However, Wyoming coal mining rules that recently underwent a significant update will protect the state against having to foot the bill for any reclamation left uncompleted should a mine simply walk away from its obligations, state officials said.

Shannon Anderson, a staff attorney with the Powder River Basin Resource Council, said her organization has concerns about future reclamation, given declines in the coal industry.

“With potential coal mine closures, we’re concerned a lot of that reclamation yet to occur won’t have funding,” she said. “Coal mine economics continue to deteriorate. Coal generation is at its lowest level since 1975, and these are trends that are probably not going to reverse.”

The resource council was founded in 1973 to advocate for responsible energy development, and Anderson said tracking reclamation efforts was a top priority for the organization in 2020.

“We’re three to four decades into coal mining now,” Anderson said. “And, there’s still a lot of land that hasn’t been reclaimed yet.”

According to a report released by the Western Organization of Resource Councils, more than 234 square miles of coal-disturbed land is unreclaimed across the West with Wyoming, Montana and North Dakota accounting for the vast majority of the unreclaimed lands.

“Luckily, Wyoming has been revising its bonding rules,” Anderson said. “But, we still have a lot of work to do.” 

Contemporaneous reclamation

Coal reclamation is the recovery of mined land for use by other industries and the public, said Kyle Wendtland, a Department of Environmental Quality Land Quality Division administrator. 

As companies move their mining operations forward, they reclaim previously mined areas, which lowers the cost of reclamation, Wendtland explained.

“For surface coal mines, reclamation is concurrent with the mining, or contemporaneous,” he said. “As you expose the coal through creation of a pit and extraction of the resource, that pit advances, and then, the prior pit is backfilled.” 

After backfilling and contouring a previously mined tract of land, mining companies add top soil and seed it as the first phase of the reclamation process. By phase two, the land is often already back in use, Wendtland said.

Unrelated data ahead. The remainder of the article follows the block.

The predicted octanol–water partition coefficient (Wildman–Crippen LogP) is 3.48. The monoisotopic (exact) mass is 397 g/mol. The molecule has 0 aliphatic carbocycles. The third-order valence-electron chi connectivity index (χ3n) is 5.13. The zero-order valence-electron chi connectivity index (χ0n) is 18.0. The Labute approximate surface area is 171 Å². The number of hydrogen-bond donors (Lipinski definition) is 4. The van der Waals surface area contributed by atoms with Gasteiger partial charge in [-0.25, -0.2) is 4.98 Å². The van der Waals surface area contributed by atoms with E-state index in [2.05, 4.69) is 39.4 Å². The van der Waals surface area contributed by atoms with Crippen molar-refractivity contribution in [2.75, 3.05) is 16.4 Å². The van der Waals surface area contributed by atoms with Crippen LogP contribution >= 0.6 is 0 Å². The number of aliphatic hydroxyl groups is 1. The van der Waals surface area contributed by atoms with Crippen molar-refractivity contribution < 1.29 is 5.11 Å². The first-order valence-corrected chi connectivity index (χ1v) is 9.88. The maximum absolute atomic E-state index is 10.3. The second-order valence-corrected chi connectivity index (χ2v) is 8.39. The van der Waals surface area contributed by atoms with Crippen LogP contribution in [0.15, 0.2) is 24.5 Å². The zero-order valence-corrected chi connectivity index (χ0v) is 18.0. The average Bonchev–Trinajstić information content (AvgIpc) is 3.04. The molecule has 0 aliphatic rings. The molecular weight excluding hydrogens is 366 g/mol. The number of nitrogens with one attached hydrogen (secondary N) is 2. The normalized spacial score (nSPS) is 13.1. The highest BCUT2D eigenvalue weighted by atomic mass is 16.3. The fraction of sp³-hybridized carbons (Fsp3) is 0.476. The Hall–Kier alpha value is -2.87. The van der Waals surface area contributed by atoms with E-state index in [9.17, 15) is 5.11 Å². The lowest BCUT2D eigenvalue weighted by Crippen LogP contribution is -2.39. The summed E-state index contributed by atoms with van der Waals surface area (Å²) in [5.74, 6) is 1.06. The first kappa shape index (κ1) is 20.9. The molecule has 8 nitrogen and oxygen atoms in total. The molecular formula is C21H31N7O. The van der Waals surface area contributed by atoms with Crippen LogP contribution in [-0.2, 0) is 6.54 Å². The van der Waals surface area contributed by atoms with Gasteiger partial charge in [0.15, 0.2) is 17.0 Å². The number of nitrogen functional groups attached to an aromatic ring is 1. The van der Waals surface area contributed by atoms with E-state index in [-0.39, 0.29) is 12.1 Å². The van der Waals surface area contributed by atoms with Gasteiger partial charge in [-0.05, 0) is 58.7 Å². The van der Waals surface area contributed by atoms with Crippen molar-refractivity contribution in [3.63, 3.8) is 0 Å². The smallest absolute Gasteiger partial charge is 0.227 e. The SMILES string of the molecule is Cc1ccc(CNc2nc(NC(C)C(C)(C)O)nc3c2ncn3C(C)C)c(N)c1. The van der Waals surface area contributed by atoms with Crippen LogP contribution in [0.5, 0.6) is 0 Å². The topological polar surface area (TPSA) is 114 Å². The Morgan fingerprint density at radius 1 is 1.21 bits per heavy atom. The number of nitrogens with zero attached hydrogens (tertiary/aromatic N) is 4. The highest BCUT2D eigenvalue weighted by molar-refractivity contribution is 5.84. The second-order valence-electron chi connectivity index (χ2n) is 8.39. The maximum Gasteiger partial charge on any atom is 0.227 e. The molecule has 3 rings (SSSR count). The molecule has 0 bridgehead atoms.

“Typically, most of this land will go back to agricultural production of some sort,” he said. “In phase two, you’re usually seeing it used for some sort of livestock or wildlife grazing or hay production.” 

The land must be in phase two for at least 10 years before it is eligible for release in phase three, DEQ spokesperson Keith Guille said. 

“Ensuring the companies follow the reclamation procedure is our responsibility,” Guille said. “We have inspectors go out to these mines once a month to ensure they’re meeting requirements.” 

All Wyoming mines are currently in compliance with the DEQ’s reclamation standards, he added.

Bonding process

To receive a mining permit from the DEQ, a company must post a reclamation bond, a performance obligation guaranteeing the permittee will return the land to a natural state. 

“The idea is the bond itself is a financial number of what it would cost for a third party to reclaim the mine,” Guille explained. “It’s like insurance.”

The most common form of bonding is a surety bond.

“Many companies pay premiums to a surety company, which in turn says they will cover them for this much of the bond if by chance they were to walk away,” Guille said.